Like many refugees in Switzerland, Solomon Aklilu hasn’t got a job. But thanks to a government program, he can now do an internship and attend school.
With precise gestures and seamless coordination of his fingers, Solomon places little sheets of copper into a press. He pulls a lever and the pieces are transformed into neat corners as if by magic. He checks them with a careful eye, then lays them aside and starts again.
Solomon Aklilu, a 24-year-old Eritrean, has been living in Switzerland for three years. We meet him at the Hegg factory in Münchenbuchsee, a village about ten kilometres from Bern.
Solomon began his internship as a roofer on August 1. It is not a proper apprenticeship, but a preliminary training – a first step on the ladder towards professional integration for people with refugee status, or immigrants who have temporary asylum in Switzerland.
“I wanted to learn a trade, but my German isn’t good enough,” says the young Eritrean, who holds an F permit. “After several temporary job stints, Hegg offered me the opportunity to complete an internship as a roofer.”
At Solomon’s side is Hans Häubi, the chief executive of Hegg, a company specialised in tinsmithing and roofing.
“It’s not very easy to find apprentices in our business. It’s a line of work that no longer attracts many young people. You’re often working outside whatever the weather, and it can be quite gruelling,” Häubi says.
“After I saw Solomon’s work during a week-long professional placement, I wanted to give him the chance to complete a year-long internship with us. It’s not just an opportunity for him, it’s also an investment in our company. We need the next generation.”
The difficulty of labour market integration for refugees
According to a 2014 studyexternal link (in German), only 48% of recognised refugees had found a job ten years after arriving in Switzerland. Of those given temporary permission to stay, the proportion was only 25%. However, their integration could bring enormous economic benefits. In 2016, about 86% of refugees received social welfare. Why is it so difficult for refugees to integrate into the labour market? Some reasons include inadequate language and professional skills, cultural barriers, lack of understanding of local values and standards, and the absence of a network of contacts.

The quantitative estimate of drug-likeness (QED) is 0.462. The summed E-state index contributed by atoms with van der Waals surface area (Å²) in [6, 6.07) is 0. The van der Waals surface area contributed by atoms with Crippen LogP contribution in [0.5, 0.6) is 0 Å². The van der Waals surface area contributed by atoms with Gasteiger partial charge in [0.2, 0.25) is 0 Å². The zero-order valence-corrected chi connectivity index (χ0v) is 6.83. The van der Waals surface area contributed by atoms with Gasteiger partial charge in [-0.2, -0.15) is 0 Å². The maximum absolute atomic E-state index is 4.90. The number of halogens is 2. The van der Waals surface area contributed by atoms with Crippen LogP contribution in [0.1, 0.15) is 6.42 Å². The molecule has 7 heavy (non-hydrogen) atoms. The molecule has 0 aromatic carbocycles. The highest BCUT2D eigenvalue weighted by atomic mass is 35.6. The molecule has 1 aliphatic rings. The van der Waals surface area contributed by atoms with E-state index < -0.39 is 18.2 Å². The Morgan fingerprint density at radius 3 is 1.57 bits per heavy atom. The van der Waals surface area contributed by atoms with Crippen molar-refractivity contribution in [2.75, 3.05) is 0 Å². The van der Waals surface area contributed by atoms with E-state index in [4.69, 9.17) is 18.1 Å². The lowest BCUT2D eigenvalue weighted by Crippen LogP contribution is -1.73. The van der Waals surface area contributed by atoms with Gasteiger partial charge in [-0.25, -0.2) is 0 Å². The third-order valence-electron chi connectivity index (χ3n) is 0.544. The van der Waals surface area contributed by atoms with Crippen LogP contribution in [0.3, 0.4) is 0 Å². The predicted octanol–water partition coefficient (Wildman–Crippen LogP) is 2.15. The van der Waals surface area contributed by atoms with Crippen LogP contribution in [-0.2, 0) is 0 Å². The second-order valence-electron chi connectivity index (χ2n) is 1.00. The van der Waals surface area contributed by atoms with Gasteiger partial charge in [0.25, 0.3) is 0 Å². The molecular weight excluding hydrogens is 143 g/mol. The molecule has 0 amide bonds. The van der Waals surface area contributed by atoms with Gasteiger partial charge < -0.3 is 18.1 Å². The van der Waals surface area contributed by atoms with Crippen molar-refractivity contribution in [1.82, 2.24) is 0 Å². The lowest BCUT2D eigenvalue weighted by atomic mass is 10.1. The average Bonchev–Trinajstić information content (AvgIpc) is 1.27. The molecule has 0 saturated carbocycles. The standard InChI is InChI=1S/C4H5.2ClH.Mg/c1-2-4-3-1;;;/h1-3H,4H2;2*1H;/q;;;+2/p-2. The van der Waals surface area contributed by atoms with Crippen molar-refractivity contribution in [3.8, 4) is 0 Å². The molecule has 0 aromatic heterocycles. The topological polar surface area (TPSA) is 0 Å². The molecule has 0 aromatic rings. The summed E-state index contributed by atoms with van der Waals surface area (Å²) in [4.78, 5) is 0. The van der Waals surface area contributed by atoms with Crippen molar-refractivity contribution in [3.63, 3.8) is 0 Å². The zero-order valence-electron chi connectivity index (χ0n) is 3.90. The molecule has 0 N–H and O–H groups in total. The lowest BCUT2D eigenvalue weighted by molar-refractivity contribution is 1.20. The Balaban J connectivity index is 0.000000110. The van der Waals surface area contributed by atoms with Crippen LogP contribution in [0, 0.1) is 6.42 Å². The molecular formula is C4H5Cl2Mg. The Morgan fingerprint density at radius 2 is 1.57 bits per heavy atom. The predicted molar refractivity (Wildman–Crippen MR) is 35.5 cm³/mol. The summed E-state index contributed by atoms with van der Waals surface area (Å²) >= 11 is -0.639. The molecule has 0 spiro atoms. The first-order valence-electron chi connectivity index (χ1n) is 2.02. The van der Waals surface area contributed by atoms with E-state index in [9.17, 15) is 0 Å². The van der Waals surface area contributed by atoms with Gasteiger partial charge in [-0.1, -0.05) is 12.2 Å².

3,600 internships for refugees
Where will the next generation of workers come from for jobs that the Swiss avoid? One source is the refugee population. This would reduce the demand on the welfare system while improving their professional qualifications and experience.
These are some of the reasons why the State Secretariat for Migration (SEM) launched its project “Internships for Integrationexternal link” in cooperation with cantons in August 2018.
SEM aims to create 3,600 jobs in various professional fields, particularly in those where there is a long-term shortage of apprentices. The federal government supports each internship with an annual sum of CHF13,000 ($13,450) for a total federal investment of CHF46.8 million. The cantons then pay supplemental costs. Canton Bern, for example, contributes an additional CHF7,000 per internship.
There is a good reason why Hegg is one of the 70 businesses accepting the Bern education authority’s invitation to help refugees enter the labour market. The company employed a worker of Tamil heritage for 32 years. Häubi shows us a photo album, his voice filled with emotion. On the cover are the dates 1984-2016 and the name of the worker, who returned to Sri Lanka two years ago. “We have stayed in touch, even though we are thousands of kilometres apart now,” Häubi says.
Following in his international footsteps is Solomon, who works three days a week either at the company’s workshop or on the rooftops of houses in the region. He spends Mondays and Tuesdays in a classroom at the School of Trade and Industry in Bern (GIBB).
It is here where he is also improving his German language skills. “My main difficulty is the language, above all the Swiss German dialect that I hear daily at work,” Soloman says. “My strong subject is maths. I went to high school in Eritrea for just over a year. I wanted to become a chemist but then I had to flee.”
School as preparation for a ‘real’ apprenticeship
Solomon is taking part in “Pre-Apprenticeship A Integration” classes. About 20 other young refugees sit with him in the classroom. Most are Eritreans – others come from Bangladesh, Syria and Afghanistan.
“It’s a very mixed group,” says Andreas Wüthrich, the teacher. “Some of them have been to university and are very intelligent. And then there are others who have had little schooling.”
Despite the differences in their backgrounds, they all have the same goal: obtaining an apprenticeship. The education department of Canton Bern is striving for a success rate of 60%.
The school timetable includes classes in language and communications, maths, specialist professional knowledge, career counselling, society, and sport. One and a half hours are devoted to administrative matters and personal support for the students.
“Almost all of them crossed the Mediterranean in a boat to get to Europe. Many have lost relatives and friends. The turbulent life stories sometimes resurface and need to be discussed in the lessons,” Wüthrich says.
Solomon Aklilu also had to flee his home in Eritrea and leave his family behind. He is hoping Switzerland will be a place where he can build a new life. He wants to build this life through his own work and shape it in the same way that he crafts the copper panels in the Hegg workshop near the Swiss capital.
Translated by Catherine Hickley, swissinfo.ch